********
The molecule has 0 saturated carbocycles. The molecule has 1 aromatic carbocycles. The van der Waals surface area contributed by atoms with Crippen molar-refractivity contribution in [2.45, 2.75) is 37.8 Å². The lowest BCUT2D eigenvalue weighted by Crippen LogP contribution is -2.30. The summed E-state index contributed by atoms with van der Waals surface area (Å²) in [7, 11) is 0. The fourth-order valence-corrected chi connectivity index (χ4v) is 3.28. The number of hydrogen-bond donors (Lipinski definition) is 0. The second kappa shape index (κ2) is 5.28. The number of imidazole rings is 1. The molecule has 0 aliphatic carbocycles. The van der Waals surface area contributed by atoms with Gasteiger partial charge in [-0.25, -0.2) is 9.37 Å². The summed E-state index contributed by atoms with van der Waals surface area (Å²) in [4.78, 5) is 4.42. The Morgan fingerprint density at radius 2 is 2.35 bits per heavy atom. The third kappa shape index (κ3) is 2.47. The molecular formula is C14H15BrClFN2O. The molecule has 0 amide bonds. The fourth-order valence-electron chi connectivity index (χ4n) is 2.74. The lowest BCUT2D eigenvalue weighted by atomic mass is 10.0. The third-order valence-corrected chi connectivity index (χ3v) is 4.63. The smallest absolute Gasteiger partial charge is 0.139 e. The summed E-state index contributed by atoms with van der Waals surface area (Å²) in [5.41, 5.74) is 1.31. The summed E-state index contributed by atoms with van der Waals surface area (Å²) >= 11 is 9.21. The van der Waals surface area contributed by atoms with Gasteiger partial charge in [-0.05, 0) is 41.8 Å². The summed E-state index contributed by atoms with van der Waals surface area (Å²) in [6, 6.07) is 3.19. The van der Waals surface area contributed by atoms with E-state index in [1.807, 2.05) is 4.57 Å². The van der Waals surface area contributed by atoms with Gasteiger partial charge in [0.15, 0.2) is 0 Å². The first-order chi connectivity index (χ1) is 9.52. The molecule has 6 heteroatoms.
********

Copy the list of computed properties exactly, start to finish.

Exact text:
The molecule has 0 saturated carbocycles. The molecule has 1 aromatic carbocycles. The van der Waals surface area contributed by atoms with Crippen molar-refractivity contribution in [2.45, 2.75) is 37.8 Å². The lowest BCUT2D eigenvalue weighted by Crippen LogP contribution is -2.30. The summed E-state index contributed by atoms with van der Waals surface area (Å²) in [7, 11) is 0. The fourth-order valence-corrected chi connectivity index (χ4v) is 3.28. The number of hydrogen-bond donors (Lipinski definition) is 0. The second kappa shape index (κ2) is 5.28. The number of imidazole rings is 1. The molecule has 0 aliphatic carbocycles. The van der Waals surface area contributed by atoms with Gasteiger partial charge in [-0.25, -0.2) is 9.37 Å². The summed E-state index contributed by atoms with van der Waals surface area (Å²) in [4.78, 5) is 4.42. The Morgan fingerprint density at radius 2 is 2.35 bits per heavy atom. The third kappa shape index (κ3) is 2.47. The molecular formula is C14H15BrClFN2O. The molecule has 0 amide bonds. The fourth-order valence-electron chi connectivity index (χ4n) is 2.74. The lowest BCUT2D eigenvalue weighted by atomic mass is 10.0. The third-order valence-corrected chi connectivity index (χ3v) is 4.63. The smallest absolute Gasteiger partial charge is 0.139 e. The summed E-state index contributed by atoms with van der Waals surface area (Å²) in [5.41, 5.74) is 1.31. The summed E-state index contributed by atoms with van der Waals surface area (Å²) >= 11 is 9.21. The van der Waals surface area contributed by atoms with Gasteiger partial charge in [-0.05, 0) is 41.8 Å². The summed E-state index contributed by atoms with van der Waals surface area (Å²) in [6, 6.07) is 3.19. The van der Waals surface area contributed by atoms with E-state index in [1.807, 2.05) is 4.57 Å². The van der Waals surface area contributed by atoms with Gasteiger partial charge in [0.15, 0.2) is 0 Å². The first-order chi connectivity index (χ1) is 9.52. The molecule has 6 heteroatoms.